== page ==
Especially in times of crisis, investors fall into patterns of behavior, that can result in losses. Systematic investment strategies provide a scientific response to this challenge. They show the way to the future for multi-asset investments.
But what track record do systematic strategies actually bring in practice? And what are the limits of these approaches, e.g. in terms of the crisis in spring 2020?
A study conducted by independent ratings agency Scope last year, which looked at systematic and discretionary investment strategies, is a useful tool in answering this question (if interested, you can receive the full study from your local point of contact). Systematic approaches are based on regulated models, often run by computer algorithms, while discretionary approaches rely on the skills of individual “star” portfolio managers or teams.
The study lists several advantages of systematic strategies, including lower costs, improved transparency for investors, lower specific individual security risks thanks to wider portfolio diversification and high discipline. This makes it more likely that past investment success can also be repeated in the future. Two results come to the forefront here:
As summarized in chart 1, the authors of the Scope study find that quantitative investment approaches offer better portfolio diversification and more solid risk management over the entire market cycle. Accordingly, they complement discretionary investment approaches.
At Vescore, we are pioneers in the area of systematic investing and have been putting our convictions into practice in a way that is transparent for everyone involved since 2002. Investing in our strategy takes the form of the Active Beta fund , which invests in global equities and government bonds with the goal of participating in growing markets and, in the long-term, achieving steady growth in value with a balanced risk profile.
The fund's systematic approach works on the basis of two established, proprietary models – one for equities and one for bonds. These models assess the fundamental environment and return potential in the medium term on an ongoing basis and make corresponding investment decisions without being distorted by emotions with systematic risk monitoring ensured at all times.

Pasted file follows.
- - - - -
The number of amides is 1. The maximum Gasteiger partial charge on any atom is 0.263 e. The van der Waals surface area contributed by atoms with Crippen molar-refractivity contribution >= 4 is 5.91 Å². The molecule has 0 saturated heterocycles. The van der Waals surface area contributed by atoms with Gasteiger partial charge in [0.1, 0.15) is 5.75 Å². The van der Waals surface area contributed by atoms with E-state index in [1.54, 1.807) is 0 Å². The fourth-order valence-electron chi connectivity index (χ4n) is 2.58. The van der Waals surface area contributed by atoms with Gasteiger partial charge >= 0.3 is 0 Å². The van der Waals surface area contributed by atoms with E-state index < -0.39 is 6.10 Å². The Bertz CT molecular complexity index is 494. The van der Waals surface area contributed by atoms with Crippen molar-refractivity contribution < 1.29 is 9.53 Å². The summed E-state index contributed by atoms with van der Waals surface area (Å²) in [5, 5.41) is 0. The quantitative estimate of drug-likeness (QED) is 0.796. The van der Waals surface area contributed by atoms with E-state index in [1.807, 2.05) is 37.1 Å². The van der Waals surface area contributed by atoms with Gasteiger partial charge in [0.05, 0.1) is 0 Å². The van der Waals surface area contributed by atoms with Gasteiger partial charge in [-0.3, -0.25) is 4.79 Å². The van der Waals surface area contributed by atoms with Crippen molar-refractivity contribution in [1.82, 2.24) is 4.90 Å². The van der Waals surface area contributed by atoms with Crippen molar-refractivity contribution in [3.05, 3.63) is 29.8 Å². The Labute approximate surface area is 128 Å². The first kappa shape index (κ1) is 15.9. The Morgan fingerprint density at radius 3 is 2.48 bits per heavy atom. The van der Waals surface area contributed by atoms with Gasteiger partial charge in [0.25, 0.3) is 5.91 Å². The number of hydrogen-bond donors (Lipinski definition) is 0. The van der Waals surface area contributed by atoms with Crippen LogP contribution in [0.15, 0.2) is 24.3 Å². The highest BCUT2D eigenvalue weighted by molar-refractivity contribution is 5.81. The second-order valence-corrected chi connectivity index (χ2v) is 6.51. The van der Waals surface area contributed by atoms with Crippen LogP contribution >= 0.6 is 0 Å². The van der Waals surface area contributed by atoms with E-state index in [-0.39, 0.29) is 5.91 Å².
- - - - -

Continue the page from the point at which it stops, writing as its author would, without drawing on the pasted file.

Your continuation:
Security, flexibility and cost-efficiency are our top priorities when implementing this, which is why we use liquid index products at lower transaction costs than for direct investments when putting our active strategy into practice.
The benefits of discretionary approaches are especially clear in inefficient markets. There, it should be possible to achieve outperformance – depending, of course, on the skills of the portfolio manager. It is subject to this condition that we should look at the various strategies employed in the latest crisis in spring 2020. In the short term, a systematic approach may not have correctly anticipated the structural change caused by the COVID-19 pandemic – even the Active Beta models did not initially react to the falling prices as regime changes must first be apparent from the data. Nevertheless, the long-term track record (see chart 2) suggests that model decisions should not be discretionarily overridden.
This makes the Active Beta fund a good representative of systematic strategies, which can be combined with a portfolio of discretionary investment strategies. This kind of blend, as included in the Scope study results, therefore seems the best way of establishing a stable investment portfolio with good returns. Inflows in recent years also suggest this.